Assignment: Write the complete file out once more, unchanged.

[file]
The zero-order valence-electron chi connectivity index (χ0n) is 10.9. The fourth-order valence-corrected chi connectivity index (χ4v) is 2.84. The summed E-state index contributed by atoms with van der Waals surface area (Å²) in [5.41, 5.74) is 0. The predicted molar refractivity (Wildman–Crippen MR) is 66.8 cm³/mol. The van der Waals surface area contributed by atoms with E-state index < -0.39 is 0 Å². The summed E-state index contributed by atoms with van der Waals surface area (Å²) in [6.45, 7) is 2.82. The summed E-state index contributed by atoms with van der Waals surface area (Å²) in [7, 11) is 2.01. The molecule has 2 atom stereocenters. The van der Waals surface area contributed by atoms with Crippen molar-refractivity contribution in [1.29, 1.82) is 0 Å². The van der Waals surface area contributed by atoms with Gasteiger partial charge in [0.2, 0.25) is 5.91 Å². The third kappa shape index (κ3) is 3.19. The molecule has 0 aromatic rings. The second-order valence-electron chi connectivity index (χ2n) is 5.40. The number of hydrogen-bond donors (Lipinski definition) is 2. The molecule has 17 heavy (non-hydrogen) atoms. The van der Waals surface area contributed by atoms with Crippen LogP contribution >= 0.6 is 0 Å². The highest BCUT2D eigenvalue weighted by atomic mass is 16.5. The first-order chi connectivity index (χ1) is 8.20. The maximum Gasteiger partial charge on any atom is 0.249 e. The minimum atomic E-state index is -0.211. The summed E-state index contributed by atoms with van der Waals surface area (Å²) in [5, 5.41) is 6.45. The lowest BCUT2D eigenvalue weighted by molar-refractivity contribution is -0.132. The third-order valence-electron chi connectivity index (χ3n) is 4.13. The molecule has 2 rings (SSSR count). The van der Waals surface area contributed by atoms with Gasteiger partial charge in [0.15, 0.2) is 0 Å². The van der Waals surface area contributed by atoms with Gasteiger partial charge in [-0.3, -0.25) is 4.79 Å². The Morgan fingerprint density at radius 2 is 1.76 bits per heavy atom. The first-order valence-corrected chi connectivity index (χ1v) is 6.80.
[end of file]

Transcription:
The zero-order valence-electron chi connectivity index (χ0n) is 10.9. The fourth-order valence-corrected chi connectivity index (χ4v) is 2.84. The summed E-state index contributed by atoms with van der Waals surface area (Å²) in [5.41, 5.74) is 0. The predicted molar refractivity (Wildman–Crippen MR) is 66.8 cm³/mol. The van der Waals surface area contributed by atoms with E-state index < -0.39 is 0 Å². The summed E-state index contributed by atoms with van der Waals surface area (Å²) in [6.45, 7) is 2.82. The summed E-state index contributed by atoms with van der Waals surface area (Å²) in [7, 11) is 2.01. The molecule has 2 atom stereocenters. The van der Waals surface area contributed by atoms with Crippen molar-refractivity contribution in [1.29, 1.82) is 0 Å². The van der Waals surface area contributed by atoms with Gasteiger partial charge in [0.2, 0.25) is 5.91 Å². The third kappa shape index (κ3) is 3.19. The molecule has 0 aromatic rings. The second-order valence-electron chi connectivity index (χ2n) is 5.40. The number of hydrogen-bond donors (Lipinski definition) is 2. The molecule has 17 heavy (non-hydrogen) atoms. The van der Waals surface area contributed by atoms with Crippen LogP contribution >= 0.6 is 0 Å². The highest BCUT2D eigenvalue weighted by atomic mass is 16.5. The first-order chi connectivity index (χ1) is 8.20. The maximum Gasteiger partial charge on any atom is 0.249 e. The minimum atomic E-state index is -0.211. The summed E-state index contributed by atoms with van der Waals surface area (Å²) in [5, 5.41) is 6.45. The lowest BCUT2D eigenvalue weighted by molar-refractivity contribution is -0.132. The third-order valence-electron chi connectivity index (χ3n) is 4.13. The molecule has 2 rings (SSSR count). The van der Waals surface area contributed by atoms with Gasteiger partial charge in [0.15, 0.2) is 0 Å². The van der Waals surface area contributed by atoms with Gasteiger partial charge in [-0.3, -0.25) is 4.79 Å². The Morgan fingerprint density at radius 2 is 1.76 bits per heavy atom. The first-order valence-corrected chi connectivity index (χ1v) is 6.80.